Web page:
The situation is different if your case is in California state court, where the general rule is orders approving a receiver’s sale are appealable. One of the leading cases, City of Riverside v. Horspool, 223 Cal. App. 4th 670 (2014) (Horspool), points out that, at first blush, [p]rocedurally, the order approving the sale of the property is not appealable because such an order is not included in the list of appealable interlocutory orders found in Code of Civil Procedure section 904.1.” Id. at 683. However, the Horspool Court found such orders are appealable for a few reasons. Many courts and practitioners cite its conclusion that “an order approving the sale of assets is final and appealable” as the law. While that is sort of true, that is not exactly what the court said. It said: “Thus it has been held that an order approving the sale of assets is final and appealable as a final determination in a special proceeding.” Id. (emphasis added). All of the cases the court cites for this statement were special proceedings. Indeed, Horspool itself was a special proceeding: a Health and Safety Code, nuisance abatement case. “As a general rule, a special proceeding is confined to the type of case which was not, under the common law or equity practice, either an action at law or suit in equity.” Tidewater Associated Oil Co. v. Superior Court, 43 Cal. 815, 822 (1955). See, Cal. Civ. Proc. Code §§ 22 and 23.

The appealability of asset sale orders is not limited to special proceedings, however, if the order satisfies the “collateral order doctrine.” Horspool held the receiver’s sale did. “[A]n interlocutory judgment is nevertheless appealable to the extent that it requires as a collateral matter, the immediate payment of money or the performance forthwith of an act.” Horspool Id. This statement, however, is a short-hand, incomplete, statement of the doctrine. Under the collateral order doctrine, an order is appealable if: “(1) it is collateral to the subject matter of the litigation; (2) it is final as to the collateral matter; and (3) it directs the payment of money by the appellant or the performance of an act by or against the appellant.” Marsh v. Mountain Zephyr Inc., 43 Cal. App. 4th 289, 297-298 (1996) [emphasis added]. An ordered sale of an appellant’s property, to pay a receiver’s fees, satisfies these requirements because it would “deprive her of a portion of the property or the proceeds derived from a sale thereof.” Fish v. Fish, 216 Cal. 14,16 (1932); see also, California etc. Assn. v. Superior Court, 8 Cal. App. 711 (1908)(writ of prohibition to restrain receiver from selling personal property denied because the order approving the sale was appealable).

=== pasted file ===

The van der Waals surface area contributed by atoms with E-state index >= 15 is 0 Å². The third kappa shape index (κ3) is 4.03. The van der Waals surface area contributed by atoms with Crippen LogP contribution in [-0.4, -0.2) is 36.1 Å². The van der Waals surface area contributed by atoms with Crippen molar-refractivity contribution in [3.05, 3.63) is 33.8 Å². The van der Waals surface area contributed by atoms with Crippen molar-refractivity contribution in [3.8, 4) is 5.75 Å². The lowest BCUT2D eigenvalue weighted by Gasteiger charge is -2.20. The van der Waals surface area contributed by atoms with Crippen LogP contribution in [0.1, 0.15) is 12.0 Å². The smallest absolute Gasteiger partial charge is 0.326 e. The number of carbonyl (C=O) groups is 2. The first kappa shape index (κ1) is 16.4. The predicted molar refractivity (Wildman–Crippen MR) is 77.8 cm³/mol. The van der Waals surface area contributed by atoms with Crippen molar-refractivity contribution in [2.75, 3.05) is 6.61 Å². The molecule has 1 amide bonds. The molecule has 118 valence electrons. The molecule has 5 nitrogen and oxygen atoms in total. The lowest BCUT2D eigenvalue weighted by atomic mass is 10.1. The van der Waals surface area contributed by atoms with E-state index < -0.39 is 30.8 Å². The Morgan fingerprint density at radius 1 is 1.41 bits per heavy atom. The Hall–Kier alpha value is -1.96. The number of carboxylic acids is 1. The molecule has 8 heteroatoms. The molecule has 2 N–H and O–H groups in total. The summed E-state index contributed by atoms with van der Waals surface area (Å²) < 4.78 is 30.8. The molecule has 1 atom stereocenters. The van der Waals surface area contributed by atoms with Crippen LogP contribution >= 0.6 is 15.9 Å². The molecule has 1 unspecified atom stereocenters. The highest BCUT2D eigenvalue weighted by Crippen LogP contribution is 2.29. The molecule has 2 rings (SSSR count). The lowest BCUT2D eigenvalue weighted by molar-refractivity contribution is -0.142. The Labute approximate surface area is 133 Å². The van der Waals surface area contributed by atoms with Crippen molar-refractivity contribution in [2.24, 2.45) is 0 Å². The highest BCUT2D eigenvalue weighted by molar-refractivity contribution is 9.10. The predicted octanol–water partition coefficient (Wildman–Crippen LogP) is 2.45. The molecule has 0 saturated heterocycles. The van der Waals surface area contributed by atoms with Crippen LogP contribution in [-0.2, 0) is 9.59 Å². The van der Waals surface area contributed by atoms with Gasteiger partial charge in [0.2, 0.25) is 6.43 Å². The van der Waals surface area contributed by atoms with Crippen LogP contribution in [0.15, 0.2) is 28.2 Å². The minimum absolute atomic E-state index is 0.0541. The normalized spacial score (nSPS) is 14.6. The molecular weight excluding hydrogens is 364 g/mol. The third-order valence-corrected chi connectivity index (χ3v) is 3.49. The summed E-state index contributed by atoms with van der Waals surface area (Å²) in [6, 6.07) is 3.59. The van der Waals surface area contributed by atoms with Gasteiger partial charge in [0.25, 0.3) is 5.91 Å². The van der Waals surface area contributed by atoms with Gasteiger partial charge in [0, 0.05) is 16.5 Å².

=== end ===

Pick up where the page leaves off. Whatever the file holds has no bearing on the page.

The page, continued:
Superficially, it might appear that the federal rule is better for a receiver. The receiver avoids having to deal with an appeal of the sale and the sale is only appealable at the end of the case, after the receiver’s final report is approved and the receiver discharged. By then the affected party may no longer be interested in appealing or the issues in dispute may have been resolved. Also, because the receiver has been discharged, it may no longer be the receiver’s problem. What this misses, however, and why California’s rule may be preferable, is that a buyer (and more important the buyer’s title company) will not know, maybe for years, whether the sale is final. Also, because the receiver is gone, the buyer may have to defend the appeal itself. Under the California rule, all parties know, within at least 60 days, if the order is being appealed, and the receiver is likely still present to possibly deal the any appeal. This certainty should make it easier for California receivers to close sales. Note: if the sale closes, before an appellant obtains a stay, the appeal may be moot. Cal. Civ. Proc. Code §917.4; Horspool, supra, at 685. (“Additionally, this issue is moot because the sale became final due to William’s inaction in obtaining an undertaking to stay the trial court proceedings.”). Federal courts agree. U.S. v. Antiques Ltd. Partnership, 760 F.3d 668,673 (7th Cir. 2014)(“[I]n the absence of a stay, or some other circumstance that would cast a cloud over the receiver’s sale…a closed sale (that is, a sale that has been executed, not just contracted for) of a debtor’s assets can’t be reopened.”).

*Peter A. Davidson is a Partner of Ervin Cohen & Jessup LLP a Beverly Hills Law Firm. His practice includes representing Receivers and acting as a Receiver in State and Federal Court.